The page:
Senate Republicans on Wednesday defeated a bill calling on the Department of Veterans Affairs (VA) to research marijuana as a remedy for post-traumatic stress disorder and chronic pain.
Senators voted 57 to 42 to invoke cloture on the motion to proceed to the bill, falling short of the 60 votes necessary for it to advance.
Eight Republicans — Sens. Bill Cassidy (La.), Susan Collins (Maine), Josh Hawley (Mo.), Jerry Moran (Kan.), Lisa Murkowski (Alaska), Mike Rounds (S.D.), Eric Schmitt (Mo.) and Dan Sullivan (Alaska) — voted alongside every Democrat to advance the bill.
Senate Majority Leader Charles Schumer (D-N.Y.) switched his vote from “aye” to “nay” in order to have the ability to bring the legislation to the floor again in the future. He lamented that the bill was not able to move forward despite the support of numerous veterans groups and marijuana advocates.
“It’s regrettable that this bill, which so much helps our veterans, went down,” Schumer said. “I hope that some of our members on the other side of the aisle who didn’t vote for it will reconsider.”
Some Senate Republicans indicated that their main concern with the proposal was indeed the marijuana-related provisions and argued it was unnecessary.
“When the conversation about how to serve our veterans after all they sacrificed is to give them marijuana — we have failed our veterans,” Sen. James Lankford (R-Okla.) tweeted earlier on Wednesday.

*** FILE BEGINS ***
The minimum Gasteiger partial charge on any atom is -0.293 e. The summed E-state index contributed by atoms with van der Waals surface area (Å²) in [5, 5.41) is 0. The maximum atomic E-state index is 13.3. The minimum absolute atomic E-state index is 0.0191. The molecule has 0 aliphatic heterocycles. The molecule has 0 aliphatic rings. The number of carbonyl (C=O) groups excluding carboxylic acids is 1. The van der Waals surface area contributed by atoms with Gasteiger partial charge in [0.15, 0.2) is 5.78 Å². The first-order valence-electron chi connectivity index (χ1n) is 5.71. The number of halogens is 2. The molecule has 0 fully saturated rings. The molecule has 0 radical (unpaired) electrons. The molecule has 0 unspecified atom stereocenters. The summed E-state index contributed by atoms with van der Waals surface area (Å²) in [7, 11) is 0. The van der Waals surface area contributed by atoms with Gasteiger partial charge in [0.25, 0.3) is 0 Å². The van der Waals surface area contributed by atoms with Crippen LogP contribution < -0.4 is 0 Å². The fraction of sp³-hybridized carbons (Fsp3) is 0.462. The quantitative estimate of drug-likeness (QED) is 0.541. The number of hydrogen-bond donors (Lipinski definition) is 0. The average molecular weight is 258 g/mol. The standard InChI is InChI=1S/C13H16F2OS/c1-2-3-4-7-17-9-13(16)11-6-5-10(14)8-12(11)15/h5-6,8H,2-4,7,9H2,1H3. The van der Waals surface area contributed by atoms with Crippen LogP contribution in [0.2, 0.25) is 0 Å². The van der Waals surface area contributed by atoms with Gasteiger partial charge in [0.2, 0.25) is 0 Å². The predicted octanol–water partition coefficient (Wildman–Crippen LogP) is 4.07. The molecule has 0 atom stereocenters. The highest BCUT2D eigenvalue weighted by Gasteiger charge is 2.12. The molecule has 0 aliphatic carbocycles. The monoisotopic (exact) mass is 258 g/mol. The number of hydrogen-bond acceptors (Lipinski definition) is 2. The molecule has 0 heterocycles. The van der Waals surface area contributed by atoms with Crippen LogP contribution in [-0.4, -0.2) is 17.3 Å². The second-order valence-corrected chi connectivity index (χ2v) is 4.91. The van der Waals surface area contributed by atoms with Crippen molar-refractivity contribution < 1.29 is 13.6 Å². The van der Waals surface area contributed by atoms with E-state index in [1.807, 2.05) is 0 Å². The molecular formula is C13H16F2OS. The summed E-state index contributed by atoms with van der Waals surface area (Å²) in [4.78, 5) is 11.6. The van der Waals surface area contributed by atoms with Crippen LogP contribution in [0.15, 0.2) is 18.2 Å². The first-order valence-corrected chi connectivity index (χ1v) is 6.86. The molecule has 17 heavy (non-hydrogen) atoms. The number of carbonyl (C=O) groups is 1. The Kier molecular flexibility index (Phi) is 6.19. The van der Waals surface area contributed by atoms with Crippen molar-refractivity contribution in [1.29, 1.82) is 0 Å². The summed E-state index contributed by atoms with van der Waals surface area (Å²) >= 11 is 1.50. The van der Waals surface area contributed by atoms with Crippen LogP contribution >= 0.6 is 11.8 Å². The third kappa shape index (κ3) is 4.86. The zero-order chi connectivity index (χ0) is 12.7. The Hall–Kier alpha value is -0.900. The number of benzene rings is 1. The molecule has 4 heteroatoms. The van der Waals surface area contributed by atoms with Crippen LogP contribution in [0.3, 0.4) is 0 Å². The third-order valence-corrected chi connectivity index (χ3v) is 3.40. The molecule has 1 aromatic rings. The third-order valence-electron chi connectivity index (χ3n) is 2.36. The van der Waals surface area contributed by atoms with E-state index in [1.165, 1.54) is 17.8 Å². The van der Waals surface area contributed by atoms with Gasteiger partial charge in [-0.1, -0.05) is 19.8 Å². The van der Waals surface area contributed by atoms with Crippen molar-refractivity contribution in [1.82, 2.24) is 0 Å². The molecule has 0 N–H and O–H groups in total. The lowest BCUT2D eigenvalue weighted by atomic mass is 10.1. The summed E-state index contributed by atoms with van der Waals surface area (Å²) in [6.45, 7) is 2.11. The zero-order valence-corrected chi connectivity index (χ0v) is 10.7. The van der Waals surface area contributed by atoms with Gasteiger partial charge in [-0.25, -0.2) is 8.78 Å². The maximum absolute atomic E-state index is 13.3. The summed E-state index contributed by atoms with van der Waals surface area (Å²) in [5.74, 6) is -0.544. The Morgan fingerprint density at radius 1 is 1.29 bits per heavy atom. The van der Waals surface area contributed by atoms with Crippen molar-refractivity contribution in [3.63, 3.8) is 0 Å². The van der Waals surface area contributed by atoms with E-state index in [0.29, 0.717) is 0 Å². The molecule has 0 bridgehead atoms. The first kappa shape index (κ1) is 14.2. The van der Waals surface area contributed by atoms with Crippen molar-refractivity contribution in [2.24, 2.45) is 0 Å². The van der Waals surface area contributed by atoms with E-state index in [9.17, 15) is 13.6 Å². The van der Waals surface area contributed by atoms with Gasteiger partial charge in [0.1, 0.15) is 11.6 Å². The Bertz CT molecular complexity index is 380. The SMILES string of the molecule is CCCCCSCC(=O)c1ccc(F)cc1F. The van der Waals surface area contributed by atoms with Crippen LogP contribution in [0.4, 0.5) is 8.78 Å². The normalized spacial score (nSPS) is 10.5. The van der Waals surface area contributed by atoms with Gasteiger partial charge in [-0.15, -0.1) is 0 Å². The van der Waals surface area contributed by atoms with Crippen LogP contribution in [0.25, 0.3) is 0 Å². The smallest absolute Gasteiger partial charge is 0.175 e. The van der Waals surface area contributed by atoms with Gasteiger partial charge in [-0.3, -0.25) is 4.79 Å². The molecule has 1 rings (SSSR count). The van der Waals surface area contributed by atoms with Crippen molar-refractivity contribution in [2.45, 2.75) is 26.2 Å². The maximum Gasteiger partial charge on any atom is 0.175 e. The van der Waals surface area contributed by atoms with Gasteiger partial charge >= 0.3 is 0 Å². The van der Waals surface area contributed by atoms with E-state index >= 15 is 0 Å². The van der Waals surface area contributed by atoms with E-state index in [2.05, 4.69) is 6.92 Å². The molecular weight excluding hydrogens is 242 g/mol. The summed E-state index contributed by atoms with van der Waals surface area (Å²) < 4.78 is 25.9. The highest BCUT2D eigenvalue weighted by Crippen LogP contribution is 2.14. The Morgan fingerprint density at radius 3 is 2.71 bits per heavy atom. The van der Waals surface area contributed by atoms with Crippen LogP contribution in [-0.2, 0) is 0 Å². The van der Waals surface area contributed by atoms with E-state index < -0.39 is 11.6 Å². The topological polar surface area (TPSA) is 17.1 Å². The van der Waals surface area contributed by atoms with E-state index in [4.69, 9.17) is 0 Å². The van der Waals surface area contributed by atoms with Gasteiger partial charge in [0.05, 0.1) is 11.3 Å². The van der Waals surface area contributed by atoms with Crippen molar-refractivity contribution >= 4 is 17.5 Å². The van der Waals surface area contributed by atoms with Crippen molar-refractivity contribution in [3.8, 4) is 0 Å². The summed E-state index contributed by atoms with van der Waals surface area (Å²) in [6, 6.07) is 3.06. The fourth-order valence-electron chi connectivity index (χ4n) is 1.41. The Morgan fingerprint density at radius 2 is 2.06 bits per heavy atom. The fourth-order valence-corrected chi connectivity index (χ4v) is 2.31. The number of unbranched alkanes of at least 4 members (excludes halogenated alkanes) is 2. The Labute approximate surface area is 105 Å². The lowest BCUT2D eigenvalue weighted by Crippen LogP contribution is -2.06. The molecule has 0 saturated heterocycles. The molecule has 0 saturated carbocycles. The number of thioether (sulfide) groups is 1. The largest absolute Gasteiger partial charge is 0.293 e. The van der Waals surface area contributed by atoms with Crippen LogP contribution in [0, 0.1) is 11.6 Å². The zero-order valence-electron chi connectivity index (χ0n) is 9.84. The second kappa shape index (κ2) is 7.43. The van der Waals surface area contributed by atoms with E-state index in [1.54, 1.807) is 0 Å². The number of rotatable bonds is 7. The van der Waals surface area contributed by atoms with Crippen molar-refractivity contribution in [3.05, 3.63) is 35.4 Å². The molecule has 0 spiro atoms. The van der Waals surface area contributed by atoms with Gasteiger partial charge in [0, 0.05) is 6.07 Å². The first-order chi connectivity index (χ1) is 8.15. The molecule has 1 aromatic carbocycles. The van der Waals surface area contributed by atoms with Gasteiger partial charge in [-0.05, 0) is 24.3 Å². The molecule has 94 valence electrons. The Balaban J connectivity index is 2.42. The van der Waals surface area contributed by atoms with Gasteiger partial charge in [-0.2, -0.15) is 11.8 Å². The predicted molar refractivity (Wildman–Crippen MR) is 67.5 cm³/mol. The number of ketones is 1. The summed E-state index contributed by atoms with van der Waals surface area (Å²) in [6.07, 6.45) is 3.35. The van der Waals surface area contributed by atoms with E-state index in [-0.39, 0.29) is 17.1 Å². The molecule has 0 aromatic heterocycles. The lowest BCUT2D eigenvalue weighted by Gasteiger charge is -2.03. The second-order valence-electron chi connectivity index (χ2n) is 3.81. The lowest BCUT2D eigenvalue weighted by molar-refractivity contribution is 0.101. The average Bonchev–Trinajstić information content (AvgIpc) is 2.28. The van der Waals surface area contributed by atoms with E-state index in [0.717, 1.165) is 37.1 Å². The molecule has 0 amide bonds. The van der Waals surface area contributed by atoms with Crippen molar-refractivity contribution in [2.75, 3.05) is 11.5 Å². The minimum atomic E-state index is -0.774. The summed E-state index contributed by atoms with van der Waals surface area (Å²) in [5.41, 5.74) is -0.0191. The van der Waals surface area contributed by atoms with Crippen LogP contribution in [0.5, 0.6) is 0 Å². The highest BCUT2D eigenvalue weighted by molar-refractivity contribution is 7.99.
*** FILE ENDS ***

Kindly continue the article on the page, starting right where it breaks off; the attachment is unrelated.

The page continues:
Sen. Jon Tester (D-Mont.) and Sullivan are the leading sponsors of the proposal, which was voted out of the Senate Veterans Affairs Committee in February.
“In Montana, we respect and fight for the men and women who have defended our country and freedoms,” Tester said in a statement. “Today’s failed vote tells them that their government doesn’t value their sacrifices. By blocking consideration of a bill that passed unanimously out of Committee two months ago, a group of Republicans today prioritized partisan politics over providing our nation’s veterans their hard-earned benefits and care.”
The blueprint pushes the VA to move ahead on a “large scale” study and a potential clinical trial to determine whether marijuana should be used to treat veterans.
Tester, the committee chairman, had acknowledged on the floor ahead of the vote that the legislation was deemed “controversial” among some Republican senators. But he said it was important to have “a better understanding of the role” medical cannabis could have for veterans.
“Today, it’s time to put political differences aside and do what’s right for our veterans,” he said.
Use of cannabis has increased across the country, with 20 states having legalized it for recreational use. However, it remains illegal federally, meaning the VA cannot recommend its use to veterans in any way.
According to Tester and Sullivan’s proposal, the VA’s observational study would look into the positives and negatives of veterans using marijuana and their overall health as a result. The senators also noted that it would also look into improvements to mood and social functioning, changes to overall quality of life and impacts on other substance use, including alcohol and opioids.
—Updated at 5:45 p.m.